Bahá'í Persecution in Iran

Discussion in 'Politics, Religion, Social Issues' started by twistedlegato, Feb 17, 2009.

  1. twistedlegato macrumors 65816

    twistedlegato

    Joined:
    Jun 15, 2006
    #1
    http://www.cnn.com/2009/WORLD/meast/02/17/wilson.faith/index.html

    Just for a reference of the religion.

    http://www.bahai.org/


    I'm a Bahá'í and this completely sickens me. It's been going on for over a hundred years. I have family in Iran (i'm Iranian/Persian) and they are denied so many rights. My cousins can't even attend anything above secondary education.

    I just want to get the word out about this very unknown issue, and to see how you guys think about it.
     
  2. ucfgrad93 macrumors P6

    ucfgrad93

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    #2
    While I'm sorry to hear about this, I'm not terribly surprised. The Middle East is terribly intolerant of any religion other than Islam.
     
  3. Dont Hurt Me macrumors 603

    Dont Hurt Me

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    #3
    There it is in a nutshell, get ready for the spin because its coming.. A society that is based on a military religion might as well be a police state. No difference,no liberty no freedom. Sharia law speaks for itself.
     
  4. Burnsey macrumors 6502a

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    #4
    The spin was already here. ANY society based on ANY religion will not have those things you mentioned. Religion is a prime divider of humanity, and your post is an example of it. Everyone from any religion, believes, at least secretly, that they are superior to others of some other religion. Everyone of any religion believes the other religions are flawed. Tolerance is not a strong point of any religion.
    http://video.google.com/videoplay?d...104&ei=82GcSaWcJZKwiAK87fWsBw&q=in+god's+name

    People often say "we're fighting for god" or that "we're doing god's work" etc... If god is all powerful surely he doesn't need us to fight for him, or to do his work or even spread his word.
     
  5. chrmjenkins macrumors 603

    chrmjenkins

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    #5
    While SOME may believe this, this idea is not promoted in most religions I am aware of. For instance, in Christianity, all men are sinful. The fact that they are allowed to be Christians is by the grace of God, not because they are inherently better.

    This is kind of implicit, no? Why would a particular religion exist if it did not believe in its own truth?

    Again, this is mainly the fault of the practitioners, not the belief. And that's the central issue with any theocracy. Because men are flawed, corruptible and lust for power, they will abuse the belief system and use it to their own ends.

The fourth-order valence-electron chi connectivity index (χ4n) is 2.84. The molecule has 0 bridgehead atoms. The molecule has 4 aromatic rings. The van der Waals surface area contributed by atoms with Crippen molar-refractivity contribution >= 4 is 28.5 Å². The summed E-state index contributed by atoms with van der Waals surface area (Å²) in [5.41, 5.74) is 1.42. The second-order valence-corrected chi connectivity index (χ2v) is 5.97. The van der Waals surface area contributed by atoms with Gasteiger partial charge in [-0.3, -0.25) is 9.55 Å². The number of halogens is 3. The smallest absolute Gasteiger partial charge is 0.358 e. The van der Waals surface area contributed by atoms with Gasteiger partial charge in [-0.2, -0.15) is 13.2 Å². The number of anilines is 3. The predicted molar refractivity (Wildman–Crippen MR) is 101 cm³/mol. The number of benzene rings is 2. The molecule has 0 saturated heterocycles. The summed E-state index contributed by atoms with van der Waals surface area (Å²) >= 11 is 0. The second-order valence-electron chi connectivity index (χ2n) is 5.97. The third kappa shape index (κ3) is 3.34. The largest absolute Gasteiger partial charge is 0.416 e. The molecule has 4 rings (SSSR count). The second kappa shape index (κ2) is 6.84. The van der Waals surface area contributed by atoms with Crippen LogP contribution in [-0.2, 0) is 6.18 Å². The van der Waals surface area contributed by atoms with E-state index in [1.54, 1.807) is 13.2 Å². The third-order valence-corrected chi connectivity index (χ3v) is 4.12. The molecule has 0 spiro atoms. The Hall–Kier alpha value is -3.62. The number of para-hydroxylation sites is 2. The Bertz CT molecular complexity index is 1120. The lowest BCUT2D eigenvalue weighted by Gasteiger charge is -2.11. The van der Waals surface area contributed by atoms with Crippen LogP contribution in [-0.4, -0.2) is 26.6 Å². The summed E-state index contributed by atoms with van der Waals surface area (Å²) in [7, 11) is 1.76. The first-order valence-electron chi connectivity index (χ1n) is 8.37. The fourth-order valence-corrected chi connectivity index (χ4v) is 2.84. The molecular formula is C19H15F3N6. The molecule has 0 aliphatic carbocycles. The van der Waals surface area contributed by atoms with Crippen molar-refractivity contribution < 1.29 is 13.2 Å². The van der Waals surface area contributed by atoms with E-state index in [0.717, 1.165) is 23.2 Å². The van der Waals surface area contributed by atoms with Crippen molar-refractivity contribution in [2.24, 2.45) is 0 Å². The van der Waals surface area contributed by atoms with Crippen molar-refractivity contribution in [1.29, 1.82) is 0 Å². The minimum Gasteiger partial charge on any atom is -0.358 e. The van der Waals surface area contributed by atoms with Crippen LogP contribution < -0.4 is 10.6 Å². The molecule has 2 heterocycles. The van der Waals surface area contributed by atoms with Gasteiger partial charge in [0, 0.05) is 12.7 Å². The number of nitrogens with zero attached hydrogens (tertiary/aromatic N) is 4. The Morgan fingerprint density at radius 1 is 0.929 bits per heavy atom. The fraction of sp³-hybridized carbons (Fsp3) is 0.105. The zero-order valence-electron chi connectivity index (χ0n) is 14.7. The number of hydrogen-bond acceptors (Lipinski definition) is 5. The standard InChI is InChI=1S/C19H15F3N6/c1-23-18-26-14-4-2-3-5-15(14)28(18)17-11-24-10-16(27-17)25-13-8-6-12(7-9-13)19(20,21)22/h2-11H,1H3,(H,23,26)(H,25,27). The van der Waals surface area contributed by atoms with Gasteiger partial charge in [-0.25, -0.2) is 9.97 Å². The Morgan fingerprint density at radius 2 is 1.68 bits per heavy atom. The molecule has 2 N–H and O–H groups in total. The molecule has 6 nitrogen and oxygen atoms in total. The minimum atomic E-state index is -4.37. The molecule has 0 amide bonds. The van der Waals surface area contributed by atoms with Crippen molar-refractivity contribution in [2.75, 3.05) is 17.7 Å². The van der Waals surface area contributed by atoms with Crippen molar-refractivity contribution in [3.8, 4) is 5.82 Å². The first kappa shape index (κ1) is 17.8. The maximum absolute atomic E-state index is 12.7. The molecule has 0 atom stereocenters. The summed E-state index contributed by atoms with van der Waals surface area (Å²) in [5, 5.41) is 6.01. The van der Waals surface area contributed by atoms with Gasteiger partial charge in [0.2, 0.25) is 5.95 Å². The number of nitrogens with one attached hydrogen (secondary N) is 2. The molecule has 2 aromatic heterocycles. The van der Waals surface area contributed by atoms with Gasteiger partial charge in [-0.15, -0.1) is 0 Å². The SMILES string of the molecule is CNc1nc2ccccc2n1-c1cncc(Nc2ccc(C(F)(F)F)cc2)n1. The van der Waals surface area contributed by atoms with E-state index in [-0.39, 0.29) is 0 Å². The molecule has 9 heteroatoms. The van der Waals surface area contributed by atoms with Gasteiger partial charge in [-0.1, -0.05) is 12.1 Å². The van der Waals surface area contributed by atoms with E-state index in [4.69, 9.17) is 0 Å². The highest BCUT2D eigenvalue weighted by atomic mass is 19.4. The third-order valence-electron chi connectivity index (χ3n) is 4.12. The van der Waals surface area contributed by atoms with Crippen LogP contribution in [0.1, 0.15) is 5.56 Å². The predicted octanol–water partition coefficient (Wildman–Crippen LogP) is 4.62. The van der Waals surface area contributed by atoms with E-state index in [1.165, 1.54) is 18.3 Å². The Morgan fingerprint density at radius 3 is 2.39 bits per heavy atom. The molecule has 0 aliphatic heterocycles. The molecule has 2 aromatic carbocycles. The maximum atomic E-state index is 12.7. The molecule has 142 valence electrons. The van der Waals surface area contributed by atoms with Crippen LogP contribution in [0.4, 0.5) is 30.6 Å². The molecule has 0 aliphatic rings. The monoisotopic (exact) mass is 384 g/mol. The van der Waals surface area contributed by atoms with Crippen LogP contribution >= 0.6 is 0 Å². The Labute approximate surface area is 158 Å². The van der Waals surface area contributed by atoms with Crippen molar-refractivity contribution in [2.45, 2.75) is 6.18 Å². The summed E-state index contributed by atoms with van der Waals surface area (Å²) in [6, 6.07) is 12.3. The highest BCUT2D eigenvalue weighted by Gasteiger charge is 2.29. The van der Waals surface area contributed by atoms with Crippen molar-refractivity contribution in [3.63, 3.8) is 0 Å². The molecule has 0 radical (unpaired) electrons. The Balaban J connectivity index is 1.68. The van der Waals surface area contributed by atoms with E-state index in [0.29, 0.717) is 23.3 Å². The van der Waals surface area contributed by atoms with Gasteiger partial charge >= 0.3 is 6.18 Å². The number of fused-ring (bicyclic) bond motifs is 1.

As for the OP, I'm very sorry to hear about this. Rest assured, members of your faith are not alone, as anyone who dares to express some sort of separation from a set religion, sexuality and behavioral norms will most certainly feel the pain. Hopefully human rights can make some progress in the country by sheer will alone.
     
  6. TSE macrumors 68030

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    St. Paul, Minnesota
    #6
    Any government or culture completely based around religion is going to have problems. A culture and government can have elements of religion, but if it is based around it, there is going to be some bad things happen. Religion isn't bad, if it is used right. That is not the case with the middle east.
     
  7. SmartIndianKid macrumors regular

    SmartIndianKid

    Joined:
    Apr 1, 2008
    #7
    I'm going to have to step in and disagree that no, it is not implicit. There are religions that do not believe that that other religions are flawed. There are religions that believe theirs is just one of many, equally valid paths to god. So it's not really implicit, but varies by religion.

    But to the OP, it pains me every time I see religious persecution, no matter the form. I was previously not aware of the discrimination against Bahá'í in Iran, but that news is quite depressing.
     
  8. chrmjenkins macrumors 603

    chrmjenkins

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    #8
    I use "kind of implicit" to indicate a general nature of things. A religion believing in its own truth does not necessarily make a statement about the truth of others. There are many cases where this is true, and that's why I think it has merit.
     
  9. SmartIndianKid macrumors regular

    SmartIndianKid

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    #9
    Parts of your assessment have validity. It is true that a religion believing in its own truth does not necessarily make a statement about the truth of others, but that does not mean that a religion believing in its own truth is open to the idea of truthfulness in others.

    Regardless, in the field of religion I believe that generalizing only leads to misunderstandings. Statements should be made as precisely as possible.
     
  10. chrmjenkins macrumors 603

    chrmjenkins

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    CA
    #10
    Your but is the other part that I addressed ;)

    As for preciseness, it and longevity usually give way to brevity and simplification on a forum unless more detail is asked.
     
  11. SmartIndianKid macrumors regular

    SmartIndianKid

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    #11

    Fair enough.
     

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